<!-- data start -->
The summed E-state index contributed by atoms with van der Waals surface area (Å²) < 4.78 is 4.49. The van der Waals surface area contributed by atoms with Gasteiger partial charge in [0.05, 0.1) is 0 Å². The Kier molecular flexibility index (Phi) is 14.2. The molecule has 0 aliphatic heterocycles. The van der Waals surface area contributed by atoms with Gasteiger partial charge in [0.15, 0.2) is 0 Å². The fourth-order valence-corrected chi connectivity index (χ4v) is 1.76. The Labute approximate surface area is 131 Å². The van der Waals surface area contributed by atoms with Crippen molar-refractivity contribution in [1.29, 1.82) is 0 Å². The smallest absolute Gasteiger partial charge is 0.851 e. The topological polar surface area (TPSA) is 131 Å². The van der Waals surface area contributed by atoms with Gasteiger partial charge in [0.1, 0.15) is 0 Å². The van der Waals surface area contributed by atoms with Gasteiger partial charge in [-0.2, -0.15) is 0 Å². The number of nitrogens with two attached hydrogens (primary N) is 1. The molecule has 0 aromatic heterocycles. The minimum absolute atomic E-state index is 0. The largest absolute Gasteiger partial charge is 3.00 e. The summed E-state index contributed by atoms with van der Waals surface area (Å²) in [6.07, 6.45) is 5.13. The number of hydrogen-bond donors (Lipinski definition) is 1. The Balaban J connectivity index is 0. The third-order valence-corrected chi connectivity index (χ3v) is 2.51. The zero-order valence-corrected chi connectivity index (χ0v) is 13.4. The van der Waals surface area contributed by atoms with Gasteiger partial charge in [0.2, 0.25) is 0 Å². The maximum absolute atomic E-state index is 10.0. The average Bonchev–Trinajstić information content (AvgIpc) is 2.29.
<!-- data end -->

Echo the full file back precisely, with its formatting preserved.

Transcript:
The summed E-state index contributed by atoms with van der Waals surface area (Å²) < 4.78 is 4.49. The van der Waals surface area contributed by atoms with Gasteiger partial charge in [0.05, 0.1) is 0 Å². The Kier molecular flexibility index (Phi) is 14.2. The molecule has 0 aliphatic heterocycles. The van der Waals surface area contributed by atoms with Gasteiger partial charge in [0.15, 0.2) is 0 Å². The fourth-order valence-corrected chi connectivity index (χ4v) is 1.76. The Labute approximate surface area is 131 Å². The van der Waals surface area contributed by atoms with Crippen molar-refractivity contribution in [1.29, 1.82) is 0 Å². The smallest absolute Gasteiger partial charge is 0.851 e. The topological polar surface area (TPSA) is 131 Å². The van der Waals surface area contributed by atoms with Gasteiger partial charge in [0.1, 0.15) is 0 Å². The van der Waals surface area contributed by atoms with Gasteiger partial charge in [-0.2, -0.15) is 0 Å². The number of nitrogens with two attached hydrogens (primary N) is 1. The molecule has 0 aromatic heterocycles. The minimum absolute atomic E-state index is 0. The largest absolute Gasteiger partial charge is 3.00 e. The summed E-state index contributed by atoms with van der Waals surface area (Å²) in [6.07, 6.45) is 5.13. The number of hydrogen-bond donors (Lipinski definition) is 1. The Balaban J connectivity index is 0. The third-order valence-corrected chi connectivity index (χ3v) is 2.51. The zero-order valence-corrected chi connectivity index (χ0v) is 13.4. The van der Waals surface area contributed by atoms with Gasteiger partial charge in [0.2, 0.25) is 0 Å². The maximum absolute atomic E-state index is 10.0. The average Bonchev–Trinajstić information content (AvgIpc) is 2.29.